SEOUL, South Korea South Korea will revoke an honorary title given to an American socialite tied to a scandal involving former CIA director David Petraeus, officials said Tuesday.
Jill Kelley, the Tampa, Florida, socialite, misused her title as South Korean honorary consul by raising it in unspecified personal business dealings, a Foreign Ministry official in Seoul said. The official, who declined to be named because the matter is still being discussed, wouldn't elaborate and said it's not clear when the title will be revoked.
Deputy Foreign Minister Kim Kyou-hyun told South Korean reporters during a visit to Washington that Kelley inappropriately used her title for personal gain.
"It's not suitable to the status of honorary consul that (she) sought to be involved in commercial projects and peddle influence," Kim said, according to Yonhap news agency.
Kelley, 37, unraveled the scandal involving Petraeus that emerged in early November.
Kelley who lives in a waterfront mansion along one of Tampa's toniest streets had complained to an FBI agent that she had received threatening emails telling her to stay away from Petraeus, who once commanded Central Command at MacDill Air Force Base in Tampa. Petraeus got to know Kelley through parties and events around Tampa.
Agents tracked the emails to Petraeus biographer Paula Broadwell, who was having an affair with the former general.
During the investigation, officials also discovered that Kelley had exchanged numerous emails with Gen. John Allen when he was in charge of Central Command. The Pentagon is investigating potentially "inappropriate" correspondence between Kelley and the four-star general who is the top U.S. and NATO commander of the war in Afghanistan.
As the scandal unfolded, so did details about Kelley's life. Accounts of lavish parties at her mansion with politicians and military generals were replaced by reports of her family's financial woes.
Her position as an honorary consul to South Korea was also revealed, as were her efforts to broker business deals on behalf of the country.
A New York businessman said Kelley was introduced to him at the Republican National Convention in Tampa in August as someone whose friendship with Petraeus would help facilitate a no-bid deal with South Korea on a coal-gasification project. She would supposedly be in a position to help broker the billion-dollar deal directly with the Korean president, and expected a 2 percent commission, said Adam Victor, president and chief executive officer of TransGas Development Systems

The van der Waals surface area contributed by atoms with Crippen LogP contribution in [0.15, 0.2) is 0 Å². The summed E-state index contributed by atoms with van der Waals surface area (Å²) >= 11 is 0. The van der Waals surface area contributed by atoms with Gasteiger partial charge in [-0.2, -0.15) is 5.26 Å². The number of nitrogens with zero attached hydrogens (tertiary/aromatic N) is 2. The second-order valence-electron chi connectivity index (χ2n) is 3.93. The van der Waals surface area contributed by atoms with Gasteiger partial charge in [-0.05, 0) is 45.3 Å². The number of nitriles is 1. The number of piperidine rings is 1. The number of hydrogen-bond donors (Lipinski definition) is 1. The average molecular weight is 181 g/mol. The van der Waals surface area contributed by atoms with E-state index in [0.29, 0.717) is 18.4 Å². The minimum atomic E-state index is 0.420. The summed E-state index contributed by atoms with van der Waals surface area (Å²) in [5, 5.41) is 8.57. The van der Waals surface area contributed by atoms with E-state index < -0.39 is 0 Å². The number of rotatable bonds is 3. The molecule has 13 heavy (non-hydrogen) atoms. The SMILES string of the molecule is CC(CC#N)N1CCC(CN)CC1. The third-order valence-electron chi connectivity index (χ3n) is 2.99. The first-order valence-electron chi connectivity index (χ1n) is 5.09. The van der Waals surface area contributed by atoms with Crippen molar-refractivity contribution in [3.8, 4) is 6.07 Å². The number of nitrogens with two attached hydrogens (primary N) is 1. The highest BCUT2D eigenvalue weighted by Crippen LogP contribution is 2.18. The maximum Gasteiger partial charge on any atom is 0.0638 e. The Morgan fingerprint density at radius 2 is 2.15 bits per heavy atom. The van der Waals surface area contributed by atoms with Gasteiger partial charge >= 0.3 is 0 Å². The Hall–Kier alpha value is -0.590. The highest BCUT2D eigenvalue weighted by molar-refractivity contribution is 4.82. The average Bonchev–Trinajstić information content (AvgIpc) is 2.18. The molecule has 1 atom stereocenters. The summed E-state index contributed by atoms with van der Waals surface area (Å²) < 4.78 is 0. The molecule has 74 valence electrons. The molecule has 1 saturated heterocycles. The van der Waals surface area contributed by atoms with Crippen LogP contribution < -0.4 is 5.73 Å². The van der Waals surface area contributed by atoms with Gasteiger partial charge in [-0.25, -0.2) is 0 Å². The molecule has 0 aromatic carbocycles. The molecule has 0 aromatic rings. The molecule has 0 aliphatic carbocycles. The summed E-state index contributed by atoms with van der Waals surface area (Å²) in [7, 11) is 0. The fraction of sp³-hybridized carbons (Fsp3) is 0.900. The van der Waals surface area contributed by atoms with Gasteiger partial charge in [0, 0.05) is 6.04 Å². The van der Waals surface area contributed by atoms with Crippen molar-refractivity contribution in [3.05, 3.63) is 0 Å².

She also tried to establish a relationship between South Korea and the University of South Florida's medical school.
A senior South Korean Foreign Ministry official who handles consulate affairs in the United States said honorary consuls don't have diplomatic immunity, and that the ministry applies much less strict rules in appointing them than it does for potential government officials.
In the past, a U.S. citizen who adopted a South Korean child and a businessman with strong links to South Korea had been named honorary consuls, he said. The ministry pays $2,500 a year to each of the 15 current honorary consuls in the United States. The official said the ministry has been considering increasing the number because it has been thought to be a cost-effective way to promote South Korea in the United States.
The official wouldn't give his name because of office rules that prohibit being quoted in the press.
The South Korean official who made it possible for Jill Kelley to be appointed honorary consul was Han Duk-soo, currently head of the Korea International Trade Association (KITA) and South Korean ambassador to the United States until February.
Just before leaving the United States, he asked the South Korean consulate office in Atlanta to consider appointing Kelley honorary consul, citing her active role in organizing public events promoting an ambitious, hard-fought free trade agreement between Seoul and Washington and in arranging meetings between the ambassador and influential politicians and businessmen in Tampa, according to a KITA official who said he spoke to Han about Kelley.
The KITA official, who refused to allow an interview with Han, said his boss is troubled by the fact that he has been involved in the scandal. The official refused to give his name because he said office rules prohibit it. It wasn't clear how or why the Embassy initially contacted Kelley about organizing free trade events.
The official categorically denied that there was any inappropriate relationship between Han and Kelley. He said Kelley showed Han in their meetings a strong willingness to work for the improvement of U.S.-South Korean economic relations. He didn't elaborate.